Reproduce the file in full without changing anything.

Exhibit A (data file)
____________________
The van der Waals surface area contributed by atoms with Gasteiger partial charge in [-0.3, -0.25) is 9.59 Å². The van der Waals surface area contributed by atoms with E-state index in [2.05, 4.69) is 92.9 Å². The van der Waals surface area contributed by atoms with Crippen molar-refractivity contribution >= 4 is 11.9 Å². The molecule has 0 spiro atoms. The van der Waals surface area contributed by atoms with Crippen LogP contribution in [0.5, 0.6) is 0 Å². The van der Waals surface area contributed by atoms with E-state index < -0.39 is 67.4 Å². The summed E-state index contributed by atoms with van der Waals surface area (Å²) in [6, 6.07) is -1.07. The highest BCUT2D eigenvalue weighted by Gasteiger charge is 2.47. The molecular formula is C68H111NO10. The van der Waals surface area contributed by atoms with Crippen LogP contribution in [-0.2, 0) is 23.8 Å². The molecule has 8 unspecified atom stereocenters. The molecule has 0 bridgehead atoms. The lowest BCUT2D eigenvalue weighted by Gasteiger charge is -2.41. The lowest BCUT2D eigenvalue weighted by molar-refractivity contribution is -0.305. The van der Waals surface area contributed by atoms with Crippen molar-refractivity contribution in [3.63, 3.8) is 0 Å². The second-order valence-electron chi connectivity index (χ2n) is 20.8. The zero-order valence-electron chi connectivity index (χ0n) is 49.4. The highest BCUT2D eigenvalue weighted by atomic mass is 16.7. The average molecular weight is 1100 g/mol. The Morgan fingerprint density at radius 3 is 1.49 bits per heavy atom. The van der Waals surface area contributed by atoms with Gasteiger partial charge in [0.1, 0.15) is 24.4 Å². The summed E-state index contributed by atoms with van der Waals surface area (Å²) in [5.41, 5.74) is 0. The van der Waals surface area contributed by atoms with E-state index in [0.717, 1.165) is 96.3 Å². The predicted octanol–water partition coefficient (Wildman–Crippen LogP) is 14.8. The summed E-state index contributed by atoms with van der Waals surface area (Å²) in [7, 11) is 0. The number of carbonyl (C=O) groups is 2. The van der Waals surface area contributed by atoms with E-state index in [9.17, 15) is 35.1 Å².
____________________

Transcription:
The van der Waals surface area contributed by atoms with Gasteiger partial charge in [-0.3, -0.25) is 9.59 Å². The van der Waals surface area contributed by atoms with E-state index in [2.05, 4.69) is 92.9 Å². The van der Waals surface area contributed by atoms with Crippen molar-refractivity contribution >= 4 is 11.9 Å². The molecule has 0 spiro atoms. The van der Waals surface area contributed by atoms with Crippen LogP contribution in [0.5, 0.6) is 0 Å². The van der Waals surface area contributed by atoms with E-state index < -0.39 is 67.4 Å². The summed E-state index contributed by atoms with van der Waals surface area (Å²) in [6, 6.07) is -1.07. The highest BCUT2D eigenvalue weighted by Gasteiger charge is 2.47. The molecular formula is C68H111NO10. The van der Waals surface area contributed by atoms with Crippen LogP contribution in [-0.2, 0) is 23.8 Å². The molecule has 8 unspecified atom stereocenters. The molecule has 0 bridgehead atoms. The lowest BCUT2D eigenvalue weighted by Gasteiger charge is -2.41. The lowest BCUT2D eigenvalue weighted by molar-refractivity contribution is -0.305. The van der Waals surface area contributed by atoms with Crippen molar-refractivity contribution in [3.63, 3.8) is 0 Å². The second-order valence-electron chi connectivity index (χ2n) is 20.8. The zero-order valence-electron chi connectivity index (χ0n) is 49.4. The highest BCUT2D eigenvalue weighted by atomic mass is 16.7. The average molecular weight is 1100 g/mol. The Morgan fingerprint density at radius 3 is 1.49 bits per heavy atom. The van der Waals surface area contributed by atoms with Gasteiger partial charge in [0.1, 0.15) is 24.4 Å². The summed E-state index contributed by atoms with van der Waals surface area (Å²) in [5.41, 5.74) is 0. The van der Waals surface area contributed by atoms with E-state index in [0.717, 1.165) is 96.3 Å². The predicted octanol–water partition coefficient (Wildman–Crippen LogP) is 14.8. The summed E-state index contributed by atoms with van der Waals surface area (Å²) in [7, 11) is 0. The number of carbonyl (C=O) groups is 2. The van der Waals surface area contributed by atoms with E-state index in [9.17, 15) is 35.1 Å².